Malarial fever infected nearly 200 million people worldwide in 2013 and caused the death of over 500,000 people, most of them children in Africa.
The malaria parasite, Plasmodium, grows in mosquitoes and is transmitted to people when the female insect bites a person. Symptoms include fever, headache and vomiting. They usually appear 10-15 days after the mosquito bite. In the human body, it multiplies in the liver and infects red blood cells. If not treated, malaria can quickly disrupt the blood supply to vital organs and become life-threatening.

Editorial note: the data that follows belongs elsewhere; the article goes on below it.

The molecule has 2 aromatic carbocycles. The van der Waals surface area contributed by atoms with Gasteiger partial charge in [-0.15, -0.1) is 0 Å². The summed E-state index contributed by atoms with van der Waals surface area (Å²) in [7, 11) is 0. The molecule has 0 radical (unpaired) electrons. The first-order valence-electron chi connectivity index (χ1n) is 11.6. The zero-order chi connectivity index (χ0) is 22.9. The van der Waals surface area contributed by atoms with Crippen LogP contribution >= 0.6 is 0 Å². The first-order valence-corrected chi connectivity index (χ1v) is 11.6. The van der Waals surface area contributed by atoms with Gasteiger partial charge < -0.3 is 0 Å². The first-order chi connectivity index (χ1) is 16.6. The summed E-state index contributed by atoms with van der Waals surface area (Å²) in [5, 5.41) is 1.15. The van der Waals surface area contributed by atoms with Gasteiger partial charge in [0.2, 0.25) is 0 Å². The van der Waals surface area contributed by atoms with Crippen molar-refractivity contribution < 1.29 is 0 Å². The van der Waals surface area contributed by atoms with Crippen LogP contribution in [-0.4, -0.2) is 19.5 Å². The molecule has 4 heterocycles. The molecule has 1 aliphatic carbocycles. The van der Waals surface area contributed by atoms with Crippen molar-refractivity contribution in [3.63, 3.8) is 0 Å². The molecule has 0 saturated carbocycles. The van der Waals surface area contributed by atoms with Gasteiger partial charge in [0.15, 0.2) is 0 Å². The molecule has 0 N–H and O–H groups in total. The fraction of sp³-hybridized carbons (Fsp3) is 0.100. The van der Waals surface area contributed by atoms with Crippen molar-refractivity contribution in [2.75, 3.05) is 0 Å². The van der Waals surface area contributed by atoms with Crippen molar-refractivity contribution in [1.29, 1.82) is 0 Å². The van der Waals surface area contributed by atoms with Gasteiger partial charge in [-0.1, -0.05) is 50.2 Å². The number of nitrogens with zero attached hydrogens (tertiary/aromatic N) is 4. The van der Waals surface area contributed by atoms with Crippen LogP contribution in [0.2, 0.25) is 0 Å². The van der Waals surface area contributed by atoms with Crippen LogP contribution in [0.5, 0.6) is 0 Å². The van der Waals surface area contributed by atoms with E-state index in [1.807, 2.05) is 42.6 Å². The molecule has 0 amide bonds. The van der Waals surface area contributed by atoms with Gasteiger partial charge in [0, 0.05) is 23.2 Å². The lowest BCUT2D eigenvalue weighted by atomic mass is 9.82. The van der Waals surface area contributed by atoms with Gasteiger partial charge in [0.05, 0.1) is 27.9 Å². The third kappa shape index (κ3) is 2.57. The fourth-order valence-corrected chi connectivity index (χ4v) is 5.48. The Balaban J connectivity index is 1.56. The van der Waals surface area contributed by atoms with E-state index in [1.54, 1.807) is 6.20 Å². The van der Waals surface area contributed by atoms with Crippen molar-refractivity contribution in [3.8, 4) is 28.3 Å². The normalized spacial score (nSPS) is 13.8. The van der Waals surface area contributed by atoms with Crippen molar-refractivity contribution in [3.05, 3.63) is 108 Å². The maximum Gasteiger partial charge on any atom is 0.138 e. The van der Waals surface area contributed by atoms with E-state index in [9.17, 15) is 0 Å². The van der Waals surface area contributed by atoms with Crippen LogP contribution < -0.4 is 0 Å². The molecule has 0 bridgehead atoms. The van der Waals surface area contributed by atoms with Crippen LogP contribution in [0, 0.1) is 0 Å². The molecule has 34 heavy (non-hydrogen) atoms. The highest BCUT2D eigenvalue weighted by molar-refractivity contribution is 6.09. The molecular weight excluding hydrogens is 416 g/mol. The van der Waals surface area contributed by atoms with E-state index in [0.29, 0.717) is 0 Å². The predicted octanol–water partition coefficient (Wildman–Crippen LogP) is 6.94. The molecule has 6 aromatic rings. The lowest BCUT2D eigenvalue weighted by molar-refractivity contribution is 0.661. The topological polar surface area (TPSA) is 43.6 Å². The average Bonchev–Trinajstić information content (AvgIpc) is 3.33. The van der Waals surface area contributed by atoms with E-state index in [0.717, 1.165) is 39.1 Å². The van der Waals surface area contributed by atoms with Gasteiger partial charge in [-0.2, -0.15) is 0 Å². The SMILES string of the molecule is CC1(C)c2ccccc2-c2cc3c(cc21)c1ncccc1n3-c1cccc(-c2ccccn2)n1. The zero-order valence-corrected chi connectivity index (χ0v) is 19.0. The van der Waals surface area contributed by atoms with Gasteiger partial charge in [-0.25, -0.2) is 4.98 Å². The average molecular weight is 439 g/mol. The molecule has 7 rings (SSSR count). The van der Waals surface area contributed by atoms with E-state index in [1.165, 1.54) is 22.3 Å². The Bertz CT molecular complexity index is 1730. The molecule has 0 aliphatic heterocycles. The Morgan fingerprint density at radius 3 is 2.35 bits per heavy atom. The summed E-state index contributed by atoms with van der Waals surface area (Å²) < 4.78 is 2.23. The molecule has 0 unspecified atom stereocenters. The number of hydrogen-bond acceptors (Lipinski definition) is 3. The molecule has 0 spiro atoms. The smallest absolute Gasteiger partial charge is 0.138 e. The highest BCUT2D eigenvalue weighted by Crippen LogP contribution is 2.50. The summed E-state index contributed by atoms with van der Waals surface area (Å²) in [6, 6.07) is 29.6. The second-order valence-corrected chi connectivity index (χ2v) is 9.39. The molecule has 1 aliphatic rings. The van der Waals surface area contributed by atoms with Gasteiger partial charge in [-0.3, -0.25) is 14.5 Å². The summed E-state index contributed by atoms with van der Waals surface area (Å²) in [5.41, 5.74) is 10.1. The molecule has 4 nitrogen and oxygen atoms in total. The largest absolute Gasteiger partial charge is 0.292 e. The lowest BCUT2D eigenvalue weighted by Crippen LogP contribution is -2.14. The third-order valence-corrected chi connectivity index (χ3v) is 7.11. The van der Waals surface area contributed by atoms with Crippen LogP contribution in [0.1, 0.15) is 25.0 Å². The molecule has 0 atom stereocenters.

Now, for the first-time, scientists have uncovered the role played by cyclin, a protein that plays a significant role in growth of the malaria parasite in mosquitoes. Researchers believe the discovery will increase understanding of how the malaria parasite thrives inside its insect and
Cyclin plays a key role in the timing and control of cell division in the parasite leading to its multiplication. Scientists observed that deleting this protein in the parasite led to several abnormalities that impaired cell division in Plasmodium. Researchers believe that their study will definitely further the understanding of parasite cell.